Live. Die. Repeat.
Based on Hiroshi Sakurazaka’s book with the title All You Need Is Kill, Edge of Tomorrow is directed by Doug Liman and stars Tom Cruise, Emily Blunt and a cast of rememberable grunts fighting off hordes of alien spaghetti monsters called Mimics.
Tom Cruise plays William Cage, the PR face of the United Defense Force and is tossed onto the front lines by Brendan Gleeson. It’s where he meets Bill Paxton’s Master Sergeant Farell and the motley recruits of J Squad. Farell like Hudson before him is rememberable because he actually gets scenes and while they may move briskly in the beginning Farell and the rest of J Squad get enough history to not become redshirts even though they are forced to relive the same day time after time and not remember it.
The film echoes a lot of D-Day. I don’t know if the film was released on the 70th Anniversary of D-Day for a reason or if it was just blind luck but the blink luck helped when it comes to Operation Downfall. A giant sandy beach that will become a meat grinder when the Mimics know the force is coming and lays waste to everything.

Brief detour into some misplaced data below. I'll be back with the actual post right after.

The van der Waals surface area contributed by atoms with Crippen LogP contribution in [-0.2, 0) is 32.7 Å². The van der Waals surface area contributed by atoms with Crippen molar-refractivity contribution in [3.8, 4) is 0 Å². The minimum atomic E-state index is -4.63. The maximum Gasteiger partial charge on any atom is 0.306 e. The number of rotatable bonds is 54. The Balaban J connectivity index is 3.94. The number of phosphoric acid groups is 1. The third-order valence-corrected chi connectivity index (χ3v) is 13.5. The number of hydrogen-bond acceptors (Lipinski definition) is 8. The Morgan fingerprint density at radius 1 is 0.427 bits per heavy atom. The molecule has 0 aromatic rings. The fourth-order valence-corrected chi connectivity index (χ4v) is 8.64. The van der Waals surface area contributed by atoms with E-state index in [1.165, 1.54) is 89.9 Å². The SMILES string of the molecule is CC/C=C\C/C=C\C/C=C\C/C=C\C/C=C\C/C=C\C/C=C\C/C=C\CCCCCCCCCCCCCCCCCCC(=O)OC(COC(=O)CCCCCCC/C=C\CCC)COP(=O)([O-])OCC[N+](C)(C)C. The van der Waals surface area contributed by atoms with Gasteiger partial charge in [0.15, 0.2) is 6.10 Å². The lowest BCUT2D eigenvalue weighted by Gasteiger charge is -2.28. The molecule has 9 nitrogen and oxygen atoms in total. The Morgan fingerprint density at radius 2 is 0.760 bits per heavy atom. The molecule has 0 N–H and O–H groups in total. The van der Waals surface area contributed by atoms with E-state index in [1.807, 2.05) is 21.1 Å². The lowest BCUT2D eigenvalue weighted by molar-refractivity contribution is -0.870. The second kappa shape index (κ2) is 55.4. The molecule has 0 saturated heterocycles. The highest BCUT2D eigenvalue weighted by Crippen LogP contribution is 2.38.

It’s during these moments when William crosses paths with Rita Vrataski played by Emily Blunt. She is not a damsel in distress. She is not a floozie. She is the Angel of Verdun or Full Metal Bitch. She is just as her PR posters show but not as invulnerable and neither is William when J Squad is taken out and he comes face-to-face with a big ole Mimic and destroys it.
It’s this moment when Groundhog Day begins.
Groundhog Day meets Starship Troopers.
And it’s fun. Sure it has it’s moments of drama and character development but the movie is fun.
The characters, sets, SFX and repetition is enjoyable.
Enjoyable as much as Captain America: The Winter Solider was.
If Starship Troopers had embraced the mech suits like Edge of Tomorrow then we wouldn’t be complaining years later about their horrible costumes.
If Oblivion had had this much enjoyment I wouldn’t have disliked it so much for the tell not show moments with Morgan Freeman.
There are obvious differences between the book and movie.
The main character of Cage is white washed and thirty years older. And the final battle plays out completely differently but adaptations have been changing things for years.
Remember, Hooper died at the end of Jaws.
I saw in 3-D IMAX and the 3-D for Guardians of the Galaxy was better than the movie. I think the action scenes are too quick for 3-D. 2-D should be fine.
Overall, it’s a great movie to see in the theater and was much better than Oblivion.
And Bill Paxton lives. Game Won, man!